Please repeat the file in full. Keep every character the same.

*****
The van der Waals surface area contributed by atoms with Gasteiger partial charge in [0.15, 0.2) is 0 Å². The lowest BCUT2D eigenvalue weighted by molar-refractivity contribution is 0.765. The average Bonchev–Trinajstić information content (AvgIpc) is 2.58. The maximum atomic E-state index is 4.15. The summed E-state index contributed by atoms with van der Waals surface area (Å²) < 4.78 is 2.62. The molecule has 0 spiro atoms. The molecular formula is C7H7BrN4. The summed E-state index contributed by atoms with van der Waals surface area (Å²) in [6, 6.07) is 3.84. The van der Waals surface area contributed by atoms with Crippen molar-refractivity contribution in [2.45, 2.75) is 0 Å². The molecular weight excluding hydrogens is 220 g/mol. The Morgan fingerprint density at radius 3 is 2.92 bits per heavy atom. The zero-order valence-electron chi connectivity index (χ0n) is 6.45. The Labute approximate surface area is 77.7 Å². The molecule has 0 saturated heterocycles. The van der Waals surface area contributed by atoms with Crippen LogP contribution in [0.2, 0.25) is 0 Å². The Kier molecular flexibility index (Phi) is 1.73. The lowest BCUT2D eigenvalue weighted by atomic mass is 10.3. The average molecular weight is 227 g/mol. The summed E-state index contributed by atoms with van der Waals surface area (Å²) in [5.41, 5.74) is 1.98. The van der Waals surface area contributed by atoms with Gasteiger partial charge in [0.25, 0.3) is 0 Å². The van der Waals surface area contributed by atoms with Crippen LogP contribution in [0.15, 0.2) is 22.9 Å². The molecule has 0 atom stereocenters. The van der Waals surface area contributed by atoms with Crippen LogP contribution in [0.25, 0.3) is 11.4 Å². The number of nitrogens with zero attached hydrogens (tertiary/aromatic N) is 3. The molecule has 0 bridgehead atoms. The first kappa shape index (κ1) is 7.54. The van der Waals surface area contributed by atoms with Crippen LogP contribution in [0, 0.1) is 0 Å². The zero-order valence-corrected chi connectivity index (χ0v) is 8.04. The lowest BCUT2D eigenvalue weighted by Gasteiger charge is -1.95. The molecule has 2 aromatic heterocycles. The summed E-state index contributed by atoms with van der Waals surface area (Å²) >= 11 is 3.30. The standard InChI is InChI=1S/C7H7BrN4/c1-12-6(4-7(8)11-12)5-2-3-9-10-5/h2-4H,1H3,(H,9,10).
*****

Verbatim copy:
The van der Waals surface area contributed by atoms with Gasteiger partial charge in [0.15, 0.2) is 0 Å². The lowest BCUT2D eigenvalue weighted by molar-refractivity contribution is 0.765. The average Bonchev–Trinajstić information content (AvgIpc) is 2.58. The maximum atomic E-state index is 4.15. The summed E-state index contributed by atoms with van der Waals surface area (Å²) < 4.78 is 2.62. The molecule has 0 spiro atoms. The molecular formula is C7H7BrN4. The summed E-state index contributed by atoms with van der Waals surface area (Å²) in [6, 6.07) is 3.84. The van der Waals surface area contributed by atoms with Crippen molar-refractivity contribution in [2.45, 2.75) is 0 Å². The molecular weight excluding hydrogens is 220 g/mol. The Morgan fingerprint density at radius 3 is 2.92 bits per heavy atom. The zero-order valence-electron chi connectivity index (χ0n) is 6.45. The Labute approximate surface area is 77.7 Å². The molecule has 0 saturated heterocycles. The van der Waals surface area contributed by atoms with Crippen LogP contribution in [0.2, 0.25) is 0 Å². The Kier molecular flexibility index (Phi) is 1.73. The lowest BCUT2D eigenvalue weighted by atomic mass is 10.3. The average molecular weight is 227 g/mol. The summed E-state index contributed by atoms with van der Waals surface area (Å²) in [5.41, 5.74) is 1.98. The van der Waals surface area contributed by atoms with Gasteiger partial charge in [0.25, 0.3) is 0 Å². The van der Waals surface area contributed by atoms with Crippen LogP contribution in [0.15, 0.2) is 22.9 Å². The molecule has 0 atom stereocenters. The van der Waals surface area contributed by atoms with Crippen LogP contribution in [0.25, 0.3) is 11.4 Å². The number of nitrogens with zero attached hydrogens (tertiary/aromatic N) is 3. The molecule has 0 bridgehead atoms. The first kappa shape index (κ1) is 7.54. The van der Waals surface area contributed by atoms with Crippen LogP contribution in [0, 0.1) is 0 Å². The zero-order valence-corrected chi connectivity index (χ0v) is 8.04. The lowest BCUT2D eigenvalue weighted by Gasteiger charge is -1.95. The molecule has 2 aromatic heterocycles. The summed E-state index contributed by atoms with van der Waals surface area (Å²) >= 11 is 3.30. The standard InChI is InChI=1S/C7H7BrN4/c1-12-6(4-7(8)11-12)5-2-3-9-10-5/h2-4H,1H3,(H,9,10).